Sgt. Carl Mann, a native of Mount Vernon, Indiana, was one of the 165,000 Allied troops who invaded the beaches of Normandy, France on June 6, 1944. Thousands of men died that day, but Mann survived the horrific experience and was ultimately involved in all five of the major World War II battles in the European theater, according to his obituary.
Mann went on to serve as a forward operator during the Battle of the Bulge and freed prisoners from two Nazi concentration camps. During his Army career, he earned three Purple Hearts and seven Bronze Stars.
When Mann entered New York Harbor at the end of the war, he remembered saying -- as the ship passed the Statue of Liberty -- "Old lady, I've been to hell and back for you, and it was worth it," according to the Evansville Courier & Press.
Mann died on March 30, 2019, leaving behind three daughters, three sons, twelve grandchildren and several great-grandchildren.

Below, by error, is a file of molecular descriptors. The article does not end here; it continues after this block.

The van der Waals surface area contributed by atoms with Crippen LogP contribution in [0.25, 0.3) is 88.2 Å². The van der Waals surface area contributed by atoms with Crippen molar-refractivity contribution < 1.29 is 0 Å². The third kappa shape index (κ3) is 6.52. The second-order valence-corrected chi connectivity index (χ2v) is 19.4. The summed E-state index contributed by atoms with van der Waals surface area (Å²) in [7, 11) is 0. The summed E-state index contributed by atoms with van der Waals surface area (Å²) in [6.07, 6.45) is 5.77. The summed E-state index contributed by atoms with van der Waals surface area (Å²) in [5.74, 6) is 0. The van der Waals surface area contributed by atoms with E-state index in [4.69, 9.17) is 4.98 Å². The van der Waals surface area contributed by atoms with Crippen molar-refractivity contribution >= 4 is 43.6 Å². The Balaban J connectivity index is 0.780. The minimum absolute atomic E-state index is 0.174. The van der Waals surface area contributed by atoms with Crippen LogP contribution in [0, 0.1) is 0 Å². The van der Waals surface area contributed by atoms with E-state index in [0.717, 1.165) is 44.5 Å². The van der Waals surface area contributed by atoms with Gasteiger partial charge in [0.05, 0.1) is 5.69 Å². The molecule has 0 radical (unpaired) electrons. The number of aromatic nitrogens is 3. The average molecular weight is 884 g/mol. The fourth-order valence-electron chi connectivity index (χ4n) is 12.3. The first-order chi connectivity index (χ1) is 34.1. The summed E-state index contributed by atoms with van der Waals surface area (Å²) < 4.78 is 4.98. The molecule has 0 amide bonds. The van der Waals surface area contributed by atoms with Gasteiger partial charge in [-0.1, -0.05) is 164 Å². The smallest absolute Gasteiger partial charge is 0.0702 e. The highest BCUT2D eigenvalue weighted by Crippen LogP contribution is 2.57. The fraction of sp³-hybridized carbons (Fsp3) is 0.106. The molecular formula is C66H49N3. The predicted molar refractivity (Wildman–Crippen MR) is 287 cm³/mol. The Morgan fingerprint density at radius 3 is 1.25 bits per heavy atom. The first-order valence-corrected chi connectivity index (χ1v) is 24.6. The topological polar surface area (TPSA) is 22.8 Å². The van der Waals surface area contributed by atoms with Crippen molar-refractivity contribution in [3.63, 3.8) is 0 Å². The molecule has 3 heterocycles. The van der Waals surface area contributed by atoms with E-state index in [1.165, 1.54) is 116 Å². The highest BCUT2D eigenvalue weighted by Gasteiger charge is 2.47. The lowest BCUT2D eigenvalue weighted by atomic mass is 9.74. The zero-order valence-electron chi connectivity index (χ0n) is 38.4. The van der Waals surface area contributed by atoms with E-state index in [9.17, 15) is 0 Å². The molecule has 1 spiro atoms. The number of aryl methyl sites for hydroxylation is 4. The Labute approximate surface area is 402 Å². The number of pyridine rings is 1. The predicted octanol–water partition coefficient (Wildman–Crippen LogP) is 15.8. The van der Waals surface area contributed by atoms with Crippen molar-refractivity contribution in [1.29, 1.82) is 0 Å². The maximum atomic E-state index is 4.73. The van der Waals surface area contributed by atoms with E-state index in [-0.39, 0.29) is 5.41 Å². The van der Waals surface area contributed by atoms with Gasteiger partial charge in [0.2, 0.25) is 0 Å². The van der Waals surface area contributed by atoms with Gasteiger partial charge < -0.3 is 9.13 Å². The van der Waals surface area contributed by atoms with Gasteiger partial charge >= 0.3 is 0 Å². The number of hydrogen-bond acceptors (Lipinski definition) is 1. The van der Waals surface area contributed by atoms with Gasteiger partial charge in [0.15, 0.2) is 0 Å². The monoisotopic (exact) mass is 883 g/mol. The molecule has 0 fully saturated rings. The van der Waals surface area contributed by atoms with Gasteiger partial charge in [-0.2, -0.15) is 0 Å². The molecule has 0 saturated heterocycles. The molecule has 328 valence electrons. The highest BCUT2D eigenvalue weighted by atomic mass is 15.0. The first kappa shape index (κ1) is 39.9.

The D-Day veteran was buried in Section 59 of Arlington National Cemetery on Thursday. His eldest son, Carl W. Mann II, received the flag from his father's casket. The cemetery in Virginia was a place that Mann had visited during a 2015 Honor Flight trip to Washington.
"All this. That's what the price was. That's what freedom cost," he said while staring at the Arlington headstones, according to the Evansville Courier & Press.
"There was a long period of time when he felt closer to his brothers in the military than he did to his blood brothers," his eldest son explained. "People who haven't been in combat might not understand that. Those that have been don't need to explain."